I liked the guy a lot - not only for the childhood memories of Siskel & Ebert, but this was a man who really knew his craft and the purpose of the critic in a artistic medium. He really understood that it wasn't just about what you liked are disliked, but understanding a film in a historical context and conveying that to an lesser informed audience. And he was also willing, at times, to throw all that out when he was just having fun.
In the age of Twitter and blogs where every thinks their opinions are equal, it's a huge loss to the art of the educated film critic.
Not to mention, no one gave a bad review quite like Roger Ebert.
Terrible news. I really do miss his reviews even if I didn't agree with them. I did admire his quest to get Spiderman 2, an is oscar nod. I like to think he was a bit of a nerd who got the gig a lot of nerds would want.
(edited by lotjx on 4.4.13 1526)
(edited by lotjx on 4.4.13 1527) The Wee Baby Sheamus.Twitter: @realjoecarfley its a bit more toned down there. A bit.
Crushing sadness and admiration. He was everything a critic should be: an advocate, an instructor, a thinker, and a fan. He would often defend a movie's premise (like Boogie Nights, let's say) by saying "it is not what a movie is about, but how it goes about it." That is and essential filter for everything we process.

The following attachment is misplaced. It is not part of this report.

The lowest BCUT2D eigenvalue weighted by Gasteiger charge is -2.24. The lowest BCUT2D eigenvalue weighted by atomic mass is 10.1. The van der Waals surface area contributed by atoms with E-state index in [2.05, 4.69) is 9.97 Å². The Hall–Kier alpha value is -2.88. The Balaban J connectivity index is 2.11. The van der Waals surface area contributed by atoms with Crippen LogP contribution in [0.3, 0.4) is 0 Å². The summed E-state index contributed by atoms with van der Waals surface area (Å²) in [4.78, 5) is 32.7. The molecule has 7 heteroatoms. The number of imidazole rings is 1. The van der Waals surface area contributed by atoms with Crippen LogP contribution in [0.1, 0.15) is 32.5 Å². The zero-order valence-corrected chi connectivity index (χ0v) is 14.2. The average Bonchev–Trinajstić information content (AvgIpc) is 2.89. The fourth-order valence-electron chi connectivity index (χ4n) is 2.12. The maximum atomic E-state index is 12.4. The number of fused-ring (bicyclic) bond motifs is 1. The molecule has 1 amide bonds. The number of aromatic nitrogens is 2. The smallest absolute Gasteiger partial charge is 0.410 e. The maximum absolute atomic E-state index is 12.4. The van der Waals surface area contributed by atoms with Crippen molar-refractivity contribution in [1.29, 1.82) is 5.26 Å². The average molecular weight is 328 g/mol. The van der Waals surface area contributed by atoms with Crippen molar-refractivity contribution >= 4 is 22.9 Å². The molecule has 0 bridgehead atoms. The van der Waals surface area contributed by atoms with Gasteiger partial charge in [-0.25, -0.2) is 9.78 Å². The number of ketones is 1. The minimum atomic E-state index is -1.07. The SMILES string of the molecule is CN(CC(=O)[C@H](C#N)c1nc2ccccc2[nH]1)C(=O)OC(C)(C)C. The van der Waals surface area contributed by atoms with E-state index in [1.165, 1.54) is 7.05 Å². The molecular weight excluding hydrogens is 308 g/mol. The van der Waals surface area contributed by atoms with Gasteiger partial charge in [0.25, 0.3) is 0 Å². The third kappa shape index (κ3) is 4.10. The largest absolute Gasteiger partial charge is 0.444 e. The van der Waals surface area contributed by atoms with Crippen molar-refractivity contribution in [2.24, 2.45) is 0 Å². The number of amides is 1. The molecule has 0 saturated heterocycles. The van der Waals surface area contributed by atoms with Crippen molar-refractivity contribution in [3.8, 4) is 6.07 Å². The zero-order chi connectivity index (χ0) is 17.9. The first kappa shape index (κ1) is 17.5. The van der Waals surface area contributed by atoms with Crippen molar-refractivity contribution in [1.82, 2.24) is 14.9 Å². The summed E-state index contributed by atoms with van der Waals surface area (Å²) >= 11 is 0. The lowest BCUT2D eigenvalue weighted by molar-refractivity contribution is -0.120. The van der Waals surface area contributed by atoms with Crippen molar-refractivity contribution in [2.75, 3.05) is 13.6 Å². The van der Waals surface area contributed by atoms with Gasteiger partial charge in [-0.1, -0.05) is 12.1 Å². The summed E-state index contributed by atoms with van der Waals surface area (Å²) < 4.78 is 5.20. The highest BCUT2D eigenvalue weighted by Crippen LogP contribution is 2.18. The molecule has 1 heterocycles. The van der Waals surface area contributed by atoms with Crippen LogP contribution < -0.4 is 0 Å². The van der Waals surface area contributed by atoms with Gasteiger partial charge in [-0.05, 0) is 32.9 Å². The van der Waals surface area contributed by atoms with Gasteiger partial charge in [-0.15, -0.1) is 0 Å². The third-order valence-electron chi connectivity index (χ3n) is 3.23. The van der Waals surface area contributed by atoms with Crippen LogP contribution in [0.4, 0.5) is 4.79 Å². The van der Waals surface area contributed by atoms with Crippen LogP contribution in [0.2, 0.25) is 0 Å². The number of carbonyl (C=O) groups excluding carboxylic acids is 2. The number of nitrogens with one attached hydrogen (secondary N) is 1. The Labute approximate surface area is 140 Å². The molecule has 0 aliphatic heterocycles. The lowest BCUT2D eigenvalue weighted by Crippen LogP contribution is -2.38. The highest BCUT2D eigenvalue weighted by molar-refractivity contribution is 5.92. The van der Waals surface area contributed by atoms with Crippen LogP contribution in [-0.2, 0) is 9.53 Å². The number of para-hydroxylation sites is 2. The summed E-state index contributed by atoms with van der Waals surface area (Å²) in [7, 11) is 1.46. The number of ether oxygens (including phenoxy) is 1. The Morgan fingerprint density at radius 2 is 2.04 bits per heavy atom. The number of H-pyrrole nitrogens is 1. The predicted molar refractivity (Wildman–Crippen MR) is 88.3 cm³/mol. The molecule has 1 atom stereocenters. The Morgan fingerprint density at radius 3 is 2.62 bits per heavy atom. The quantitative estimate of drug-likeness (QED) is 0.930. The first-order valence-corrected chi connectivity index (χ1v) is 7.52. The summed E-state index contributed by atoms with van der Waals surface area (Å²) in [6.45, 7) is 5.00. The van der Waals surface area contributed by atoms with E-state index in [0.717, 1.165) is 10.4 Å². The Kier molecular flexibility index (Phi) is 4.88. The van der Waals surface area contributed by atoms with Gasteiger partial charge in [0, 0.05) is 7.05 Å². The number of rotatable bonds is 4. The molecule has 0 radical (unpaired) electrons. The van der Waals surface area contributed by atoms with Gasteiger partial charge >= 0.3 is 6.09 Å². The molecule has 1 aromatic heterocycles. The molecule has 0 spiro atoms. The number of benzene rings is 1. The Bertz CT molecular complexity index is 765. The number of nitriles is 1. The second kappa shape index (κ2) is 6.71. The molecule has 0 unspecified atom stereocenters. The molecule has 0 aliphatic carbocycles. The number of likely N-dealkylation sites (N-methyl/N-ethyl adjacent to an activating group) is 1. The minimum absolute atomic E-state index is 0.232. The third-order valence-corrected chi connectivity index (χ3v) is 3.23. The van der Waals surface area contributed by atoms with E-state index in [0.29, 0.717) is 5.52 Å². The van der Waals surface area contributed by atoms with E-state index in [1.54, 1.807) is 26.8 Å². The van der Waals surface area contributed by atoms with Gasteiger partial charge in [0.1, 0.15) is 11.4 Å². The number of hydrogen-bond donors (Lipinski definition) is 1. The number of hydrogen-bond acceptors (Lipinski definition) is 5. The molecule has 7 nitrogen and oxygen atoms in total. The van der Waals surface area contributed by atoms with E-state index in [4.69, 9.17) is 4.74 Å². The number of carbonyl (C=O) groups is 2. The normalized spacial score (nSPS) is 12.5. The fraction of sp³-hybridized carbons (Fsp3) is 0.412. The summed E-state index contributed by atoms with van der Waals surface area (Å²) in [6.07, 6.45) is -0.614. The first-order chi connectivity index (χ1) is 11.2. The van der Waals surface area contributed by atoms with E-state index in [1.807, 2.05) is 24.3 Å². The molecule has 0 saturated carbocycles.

I disagreed with his reviews at times. I wish he had gotten Fight Club. I really do. Many tried to convince him of the film's merit, and to his credit, he let them try.
He admonished the Godzilla remake filmmakers for not killing including the film's avatars for him and Siskel. I love that.
"To be the man, you gotta beat demands." -- The Lovely Mrs. Tracker
I used to buy his big movie review books every couple of years before the internet. I didn't read him as much anymore, but he was still my go to guy when I wanted to know what he thought of a movie. I just looked him up the other night after watching The Master.
I didn't always agree with him, but he always backed up his opinions well enough.
My favorite Ebert moment was when he gave Pee Wee's Big Adventure a thumbs up and Siskel blasted him for not even seeing the movie, but he just really liked the clip.